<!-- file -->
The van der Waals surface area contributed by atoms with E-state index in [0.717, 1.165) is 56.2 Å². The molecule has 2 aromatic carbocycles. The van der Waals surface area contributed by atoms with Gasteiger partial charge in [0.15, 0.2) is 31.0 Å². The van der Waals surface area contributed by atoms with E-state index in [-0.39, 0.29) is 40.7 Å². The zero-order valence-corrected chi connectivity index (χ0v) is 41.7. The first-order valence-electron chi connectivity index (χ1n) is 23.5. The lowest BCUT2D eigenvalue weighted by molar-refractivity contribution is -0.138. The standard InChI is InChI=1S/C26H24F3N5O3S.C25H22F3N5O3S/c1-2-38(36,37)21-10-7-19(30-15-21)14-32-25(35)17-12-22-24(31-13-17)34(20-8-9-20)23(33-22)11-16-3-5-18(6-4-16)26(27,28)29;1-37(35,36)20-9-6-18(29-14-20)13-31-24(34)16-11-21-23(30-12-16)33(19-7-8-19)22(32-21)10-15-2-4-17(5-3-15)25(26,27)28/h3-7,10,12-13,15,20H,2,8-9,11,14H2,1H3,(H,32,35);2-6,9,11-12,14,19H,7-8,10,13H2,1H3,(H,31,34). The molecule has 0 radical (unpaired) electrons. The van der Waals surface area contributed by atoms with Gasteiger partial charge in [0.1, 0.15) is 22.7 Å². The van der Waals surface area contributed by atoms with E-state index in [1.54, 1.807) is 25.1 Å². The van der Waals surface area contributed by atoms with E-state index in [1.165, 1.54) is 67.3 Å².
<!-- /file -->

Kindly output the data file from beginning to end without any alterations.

The van der Waals surface area contributed by atoms with E-state index in [0.717, 1.165) is 56.2 Å². The molecule has 2 aromatic carbocycles. The van der Waals surface area contributed by atoms with Gasteiger partial charge in [0.15, 0.2) is 31.0 Å². The van der Waals surface area contributed by atoms with E-state index in [-0.39, 0.29) is 40.7 Å². The zero-order valence-corrected chi connectivity index (χ0v) is 41.7. The first-order valence-electron chi connectivity index (χ1n) is 23.5. The lowest BCUT2D eigenvalue weighted by molar-refractivity contribution is -0.138. The standard InChI is InChI=1S/C26H24F3N5O3S.C25H22F3N5O3S/c1-2-38(36,37)21-10-7-19(30-15-21)14-32-25(35)17-12-22-24(31-13-17)34(20-8-9-20)23(33-22)11-16-3-5-18(6-4-16)26(27,28)29;1-37(35,36)20-9-6-18(29-14-20)13-31-24(34)16-11-21-23(30-12-16)33(19-7-8-19)22(32-21)10-15-2-4-17(5-3-15)25(26,27)28/h3-7,10,12-13,15,20H,2,8-9,11,14H2,1H3,(H,32,35);2-6,9,11-12,14,19H,7-8,10,13H2,1H3,(H,31,34). The molecule has 0 radical (unpaired) electrons. The van der Waals surface area contributed by atoms with Gasteiger partial charge in [0.1, 0.15) is 22.7 Å². The van der Waals surface area contributed by atoms with E-state index in [1.54, 1.807) is 25.1 Å². The van der Waals surface area contributed by atoms with E-state index in [1.165, 1.54) is 67.3 Å².